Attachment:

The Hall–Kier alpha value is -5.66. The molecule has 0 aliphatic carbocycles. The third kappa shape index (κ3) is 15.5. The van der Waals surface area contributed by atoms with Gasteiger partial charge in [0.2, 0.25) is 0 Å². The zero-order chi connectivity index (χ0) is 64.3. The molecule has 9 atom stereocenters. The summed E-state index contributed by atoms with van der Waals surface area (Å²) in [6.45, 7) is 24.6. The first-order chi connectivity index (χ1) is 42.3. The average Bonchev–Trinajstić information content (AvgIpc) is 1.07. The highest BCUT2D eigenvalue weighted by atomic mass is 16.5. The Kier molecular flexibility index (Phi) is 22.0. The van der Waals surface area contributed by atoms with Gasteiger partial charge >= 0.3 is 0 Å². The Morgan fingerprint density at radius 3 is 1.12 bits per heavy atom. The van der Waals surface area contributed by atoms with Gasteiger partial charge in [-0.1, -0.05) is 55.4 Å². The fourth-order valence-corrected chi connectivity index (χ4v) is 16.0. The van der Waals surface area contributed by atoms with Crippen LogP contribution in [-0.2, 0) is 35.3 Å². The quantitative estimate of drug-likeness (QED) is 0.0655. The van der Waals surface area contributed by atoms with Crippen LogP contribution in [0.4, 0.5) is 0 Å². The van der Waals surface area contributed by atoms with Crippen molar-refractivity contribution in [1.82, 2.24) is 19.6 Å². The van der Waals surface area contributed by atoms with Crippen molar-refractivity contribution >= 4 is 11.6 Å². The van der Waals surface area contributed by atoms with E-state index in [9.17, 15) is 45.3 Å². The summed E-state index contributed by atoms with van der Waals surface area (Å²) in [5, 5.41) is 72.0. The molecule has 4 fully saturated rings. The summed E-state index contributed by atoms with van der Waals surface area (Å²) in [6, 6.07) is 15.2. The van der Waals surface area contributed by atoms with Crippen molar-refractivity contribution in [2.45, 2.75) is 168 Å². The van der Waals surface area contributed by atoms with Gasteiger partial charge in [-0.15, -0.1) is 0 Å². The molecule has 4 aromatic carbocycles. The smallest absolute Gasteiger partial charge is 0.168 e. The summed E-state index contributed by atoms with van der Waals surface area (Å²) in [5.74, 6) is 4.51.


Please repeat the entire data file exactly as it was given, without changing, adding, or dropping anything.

The Hall–Kier alpha value is -5.66. The molecule has 0 aliphatic carbocycles. The third kappa shape index (κ3) is 15.5. The van der Waals surface area contributed by atoms with Gasteiger partial charge in [0.2, 0.25) is 0 Å². The zero-order chi connectivity index (χ0) is 64.3. The molecule has 9 atom stereocenters. The summed E-state index contributed by atoms with van der Waals surface area (Å²) in [6.45, 7) is 24.6. The first-order chi connectivity index (χ1) is 42.3. The average Bonchev–Trinajstić information content (AvgIpc) is 1.07. The highest BCUT2D eigenvalue weighted by atomic mass is 16.5. The Kier molecular flexibility index (Phi) is 22.0. The van der Waals surface area contributed by atoms with Gasteiger partial charge >= 0.3 is 0 Å². The Morgan fingerprint density at radius 3 is 1.12 bits per heavy atom. The van der Waals surface area contributed by atoms with Gasteiger partial charge in [-0.1, -0.05) is 55.4 Å². The fourth-order valence-corrected chi connectivity index (χ4v) is 16.0. The van der Waals surface area contributed by atoms with Crippen LogP contribution in [-0.2, 0) is 35.3 Å². The quantitative estimate of drug-likeness (QED) is 0.0655. The van der Waals surface area contributed by atoms with Crippen LogP contribution in [0.4, 0.5) is 0 Å². The van der Waals surface area contributed by atoms with Crippen molar-refractivity contribution in [1.82, 2.24) is 19.6 Å². The van der Waals surface area contributed by atoms with Crippen molar-refractivity contribution >= 4 is 11.6 Å². The van der Waals surface area contributed by atoms with E-state index in [9.17, 15) is 45.3 Å². The summed E-state index contributed by atoms with van der Waals surface area (Å²) in [5, 5.41) is 72.0. The molecule has 4 fully saturated rings. The summed E-state index contributed by atoms with van der Waals surface area (Å²) in [6, 6.07) is 15.2. The van der Waals surface area contributed by atoms with Crippen molar-refractivity contribution in [2.45, 2.75) is 168 Å². The van der Waals surface area contributed by atoms with Gasteiger partial charge in [-0.15, -0.1) is 0 Å². The molecule has 4 aromatic carbocycles. The smallest absolute Gasteiger partial charge is 0.168 e. The summed E-state index contributed by atoms with van der Waals surface area (Å²) in [5.74, 6) is 4.51.